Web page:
The PRC’s economy has changed dramatically in the past four decades and is continuing to change. Once dominant globally in low-cost manufacturing, the country has shifted toward services and higher-skilled activities. Going forward, artificial intelligence and robotics are also likely to transform some sectors.
These changes can be very positive if structured well. This will involve investing in skills for both automated activities and those where automation plays a less important role. Areas where industries are in decline will need help to ensure a just transition. In large measure this involves investing in people and their training and skills, in places to create new opportunities, and in social safety nets.
The way forward? Sustainable development
A focus on sustainable and high-quality development is at the core of an effective response to these challenges. Prioritizing and supporting such development will help drive a shift towards technology and services through investment in research, development, and innovation.
Areas for growth could include technologies for modern service sectors, such as health, education, transportation, and communications, and sustainable technologies and design that improve how modern cities function as well as the infrastructure needed for these technologies and design. All could offer a wealth of new positions for a more-skilled workforce. The PRC’s management of the necessary rapid changes to labor markets will require investing in the retraining of current workers and the provision of continuing education or lifelong learning.
Improving how cities function would reduce environmental damage and help people feel more connected to each other. Cities could be made up of socially mixed neighborhoods, comfortable, efficient, and climate-smart housing, green spaces, and environmentally friendly public transportation networks. The World Resources Institute found that globally, such improved cities could reduce urban emissions 90% by 2050.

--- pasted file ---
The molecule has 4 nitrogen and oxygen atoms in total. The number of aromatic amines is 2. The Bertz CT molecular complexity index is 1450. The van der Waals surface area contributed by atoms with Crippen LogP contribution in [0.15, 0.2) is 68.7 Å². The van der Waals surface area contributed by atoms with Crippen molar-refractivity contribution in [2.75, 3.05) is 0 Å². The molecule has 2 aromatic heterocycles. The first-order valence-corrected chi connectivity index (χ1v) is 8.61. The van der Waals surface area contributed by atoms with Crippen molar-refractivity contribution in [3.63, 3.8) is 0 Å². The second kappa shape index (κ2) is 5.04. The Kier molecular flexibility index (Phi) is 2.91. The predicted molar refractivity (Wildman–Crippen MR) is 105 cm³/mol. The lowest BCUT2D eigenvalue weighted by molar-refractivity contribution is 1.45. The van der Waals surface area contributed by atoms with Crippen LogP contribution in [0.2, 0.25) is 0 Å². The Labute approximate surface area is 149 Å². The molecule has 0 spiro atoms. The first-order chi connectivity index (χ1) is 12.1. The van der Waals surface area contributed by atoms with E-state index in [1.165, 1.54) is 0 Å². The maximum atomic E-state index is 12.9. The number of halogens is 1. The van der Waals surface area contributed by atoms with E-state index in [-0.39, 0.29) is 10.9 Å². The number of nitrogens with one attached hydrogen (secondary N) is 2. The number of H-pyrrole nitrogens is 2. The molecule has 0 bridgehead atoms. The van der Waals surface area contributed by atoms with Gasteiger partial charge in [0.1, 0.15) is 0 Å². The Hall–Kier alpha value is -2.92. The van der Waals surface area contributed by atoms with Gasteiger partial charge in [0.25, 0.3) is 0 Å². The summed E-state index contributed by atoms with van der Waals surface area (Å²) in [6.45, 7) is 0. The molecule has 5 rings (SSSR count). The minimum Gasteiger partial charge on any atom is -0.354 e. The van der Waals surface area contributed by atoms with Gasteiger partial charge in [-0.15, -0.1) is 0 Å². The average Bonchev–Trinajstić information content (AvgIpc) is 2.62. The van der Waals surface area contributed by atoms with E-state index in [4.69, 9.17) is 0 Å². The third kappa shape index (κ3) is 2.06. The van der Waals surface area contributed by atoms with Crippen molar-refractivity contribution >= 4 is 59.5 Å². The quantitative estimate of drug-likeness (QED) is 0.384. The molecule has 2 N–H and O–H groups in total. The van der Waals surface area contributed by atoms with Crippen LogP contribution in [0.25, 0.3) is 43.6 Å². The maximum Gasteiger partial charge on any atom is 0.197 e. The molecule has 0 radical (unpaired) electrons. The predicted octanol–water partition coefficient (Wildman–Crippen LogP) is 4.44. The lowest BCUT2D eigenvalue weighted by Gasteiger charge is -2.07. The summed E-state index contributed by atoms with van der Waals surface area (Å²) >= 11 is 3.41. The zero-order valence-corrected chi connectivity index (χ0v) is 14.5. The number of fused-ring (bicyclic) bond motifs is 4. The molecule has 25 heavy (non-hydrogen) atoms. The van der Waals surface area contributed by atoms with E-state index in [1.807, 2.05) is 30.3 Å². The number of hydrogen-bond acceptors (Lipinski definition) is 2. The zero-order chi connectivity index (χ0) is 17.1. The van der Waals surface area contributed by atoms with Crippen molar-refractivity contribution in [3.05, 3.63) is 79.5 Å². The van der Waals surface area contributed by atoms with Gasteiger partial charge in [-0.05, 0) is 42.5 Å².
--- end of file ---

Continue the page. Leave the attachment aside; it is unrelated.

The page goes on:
Sustainable development also offers the potential to reduce social inequality. For example, making public transportation green, efficient, and extensive would particularly benefit lower-income people without their own cars and make them better able to find jobs and get services. And a coal phaseout, with effective transition management, can provide a better quality of life for millions of current coal workers and improve the environment in areas intensive in coal and its use.
In addition to the benefits such development has to offer the PRC, taking a sustainable path would provide a blueprint for others. Many of the countries in the Belt and Road Initiative are economically where the PRC was 20 years ago. By emphasizing sustainability, the PRC could show these countries a cleaner and greener way forward.
C. Hepburn and N. Stern. 2019. Driving Investments Toward Sustainable Economic Growth in the People’s Republic of China. ADB East Asia Working Papers. No. 16. Manila: Asian Development Bank.
This blog is reproduced from East Asia Working Paper.